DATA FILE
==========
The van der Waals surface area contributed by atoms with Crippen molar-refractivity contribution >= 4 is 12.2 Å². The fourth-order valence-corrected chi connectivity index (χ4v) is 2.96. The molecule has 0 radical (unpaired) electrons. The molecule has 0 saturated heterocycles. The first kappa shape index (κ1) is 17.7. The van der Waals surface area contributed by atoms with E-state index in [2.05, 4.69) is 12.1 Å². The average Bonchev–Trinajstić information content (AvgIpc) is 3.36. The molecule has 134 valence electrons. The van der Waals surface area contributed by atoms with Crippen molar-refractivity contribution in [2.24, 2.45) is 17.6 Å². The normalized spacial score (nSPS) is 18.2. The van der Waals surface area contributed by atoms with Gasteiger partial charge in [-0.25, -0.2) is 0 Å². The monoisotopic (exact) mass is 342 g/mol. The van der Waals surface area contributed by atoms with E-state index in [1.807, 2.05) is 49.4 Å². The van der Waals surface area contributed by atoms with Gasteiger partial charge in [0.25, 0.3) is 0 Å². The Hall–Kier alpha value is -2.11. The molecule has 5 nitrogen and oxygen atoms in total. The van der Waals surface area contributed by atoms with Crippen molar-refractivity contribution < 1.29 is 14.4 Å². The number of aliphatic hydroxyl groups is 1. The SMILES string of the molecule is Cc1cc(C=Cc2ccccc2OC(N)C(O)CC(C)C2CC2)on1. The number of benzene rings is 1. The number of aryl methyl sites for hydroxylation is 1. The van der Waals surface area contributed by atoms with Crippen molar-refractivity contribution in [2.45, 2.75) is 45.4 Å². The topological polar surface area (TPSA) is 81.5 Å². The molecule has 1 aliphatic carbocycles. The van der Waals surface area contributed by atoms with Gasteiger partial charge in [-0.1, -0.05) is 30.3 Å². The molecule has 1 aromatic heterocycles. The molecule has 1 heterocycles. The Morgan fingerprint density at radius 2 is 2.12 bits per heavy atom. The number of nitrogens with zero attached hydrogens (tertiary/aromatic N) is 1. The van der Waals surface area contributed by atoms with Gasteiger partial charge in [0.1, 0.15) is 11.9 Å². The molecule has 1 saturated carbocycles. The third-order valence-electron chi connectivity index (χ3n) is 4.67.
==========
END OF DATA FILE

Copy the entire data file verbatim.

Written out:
The van der Waals surface area contributed by atoms with Crippen molar-refractivity contribution >= 4 is 12.2 Å². The fourth-order valence-corrected chi connectivity index (χ4v) is 2.96. The molecule has 0 radical (unpaired) electrons. The molecule has 0 saturated heterocycles. The first kappa shape index (κ1) is 17.7. The van der Waals surface area contributed by atoms with E-state index in [2.05, 4.69) is 12.1 Å². The average Bonchev–Trinajstić information content (AvgIpc) is 3.36. The molecule has 134 valence electrons. The van der Waals surface area contributed by atoms with Crippen molar-refractivity contribution in [2.24, 2.45) is 17.6 Å². The normalized spacial score (nSPS) is 18.2. The van der Waals surface area contributed by atoms with Gasteiger partial charge in [-0.25, -0.2) is 0 Å². The monoisotopic (exact) mass is 342 g/mol. The van der Waals surface area contributed by atoms with E-state index in [1.807, 2.05) is 49.4 Å². The van der Waals surface area contributed by atoms with Gasteiger partial charge in [0.25, 0.3) is 0 Å². The Hall–Kier alpha value is -2.11. The molecule has 5 nitrogen and oxygen atoms in total. The van der Waals surface area contributed by atoms with Crippen molar-refractivity contribution < 1.29 is 14.4 Å². The number of aliphatic hydroxyl groups is 1. The SMILES string of the molecule is Cc1cc(C=Cc2ccccc2OC(N)C(O)CC(C)C2CC2)on1. The number of benzene rings is 1. The number of aryl methyl sites for hydroxylation is 1. The van der Waals surface area contributed by atoms with Crippen molar-refractivity contribution in [2.45, 2.75) is 45.4 Å². The topological polar surface area (TPSA) is 81.5 Å². The molecule has 1 aliphatic carbocycles. The van der Waals surface area contributed by atoms with Gasteiger partial charge in [-0.1, -0.05) is 30.3 Å². The molecule has 1 aromatic heterocycles. The molecule has 1 heterocycles. The Morgan fingerprint density at radius 2 is 2.12 bits per heavy atom. The number of nitrogens with zero attached hydrogens (tertiary/aromatic N) is 1. The van der Waals surface area contributed by atoms with Gasteiger partial charge in [0.1, 0.15) is 11.9 Å². The molecule has 1 saturated carbocycles. The third-order valence-electron chi connectivity index (χ3n) is 4.67.